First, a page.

From the early days of military history to modern war settings an army’s mobilization ability has been paramount to its success or demise. For thousands of years this mobilization was done on foot. Full armies marched from one location to the other before they could complete a mission objective or engage the enemy. A Roman Legion, for example, had a standard pace of just over 18 miles in 5 hours (20 Roman miles) and a fast pace of 22 miles in the same time (24 Roman miles) while carrying 70 pounds. After a day’s march fortifications would be built to spend the night. Our modern soldiers, however better equipped they may appear to be by comparison, haven’t got a better lot. Despite of today’s availability of motorized transportation foot marching is still the inevitable best choice in many cases.
The closer to where combat takes place - medium and short range where the enemy is about to or is being engaged – running and rushing is the method of choice. In close quarter combat things intensify and repeated high intensity efforts may ensue.
Endurance – whether aerobic or anaerobic – is, as it always has been, a critical element of a soldier preparation. This ability used to be developed through many forms of training. i.e, forced march, drills, simulated combat, running short distances, etc. Since the advent of the popularization of cardio training things have change in the military world and endurance running has become the method of choice to improve stamina.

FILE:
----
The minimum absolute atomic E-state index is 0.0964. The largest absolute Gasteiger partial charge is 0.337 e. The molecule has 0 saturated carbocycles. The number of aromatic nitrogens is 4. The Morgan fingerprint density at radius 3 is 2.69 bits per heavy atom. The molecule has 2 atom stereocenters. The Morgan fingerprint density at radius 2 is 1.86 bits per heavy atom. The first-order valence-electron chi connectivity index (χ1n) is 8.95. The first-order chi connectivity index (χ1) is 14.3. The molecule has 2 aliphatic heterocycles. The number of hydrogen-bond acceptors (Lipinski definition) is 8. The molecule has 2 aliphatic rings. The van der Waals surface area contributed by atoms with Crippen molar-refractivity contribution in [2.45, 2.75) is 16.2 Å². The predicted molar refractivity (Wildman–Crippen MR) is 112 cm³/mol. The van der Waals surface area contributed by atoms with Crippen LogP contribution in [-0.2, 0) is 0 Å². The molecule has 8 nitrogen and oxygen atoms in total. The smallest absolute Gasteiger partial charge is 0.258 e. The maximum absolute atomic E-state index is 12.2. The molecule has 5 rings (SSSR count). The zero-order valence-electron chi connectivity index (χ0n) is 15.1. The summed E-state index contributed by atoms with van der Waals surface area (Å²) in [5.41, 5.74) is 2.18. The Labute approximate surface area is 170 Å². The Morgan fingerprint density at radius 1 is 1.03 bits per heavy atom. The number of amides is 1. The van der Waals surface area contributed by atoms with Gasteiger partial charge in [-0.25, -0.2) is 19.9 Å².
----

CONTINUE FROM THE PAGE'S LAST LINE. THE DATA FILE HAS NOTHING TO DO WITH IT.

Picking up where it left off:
Running is a technically and physically intense activity that requires proper execution and gradual progression to avoid injuries. This is particularly true for long distance running – a favorite of many American military men and women regardless of their physical readiness for this high impact activity. Joint injuries, stress fractures, among other are some of the most common conditions long distance runners risk to experience.
Statistics have shown as little as a 5% increase (Cardiovascular endurance adaptation - % of VOMax) for runners who ran 45 minutes instead of 30 minutes (15 minutes increase) and as much as 125% increase in injury occurrence. The same study monitored a performance increase of 35% for those running 5 days a week instead of 3 and 225% increment in injury incidence.
Running, when properly administered, is a powerful training tool and mastery of its technical aspects is as much a life skill as swimming, for example. Injuries can be substantially decreased by improving the level of execution and by lowering the total running volume - as the runner’s preparation gradually increases the volume can be augmented more safely. A person can avoid the detraining effects experienced during no running days by cross training. Practicing the kettlebell lifting sport of American Rules as an alternative a soldier could still induce metabolic changes while avoiding overuse injuries. This can also be performed as part of the strengthening program.
Military Injury Statistics
- The Army has an injury rate of 2.2 injuries per soldier per year. The highest of the services.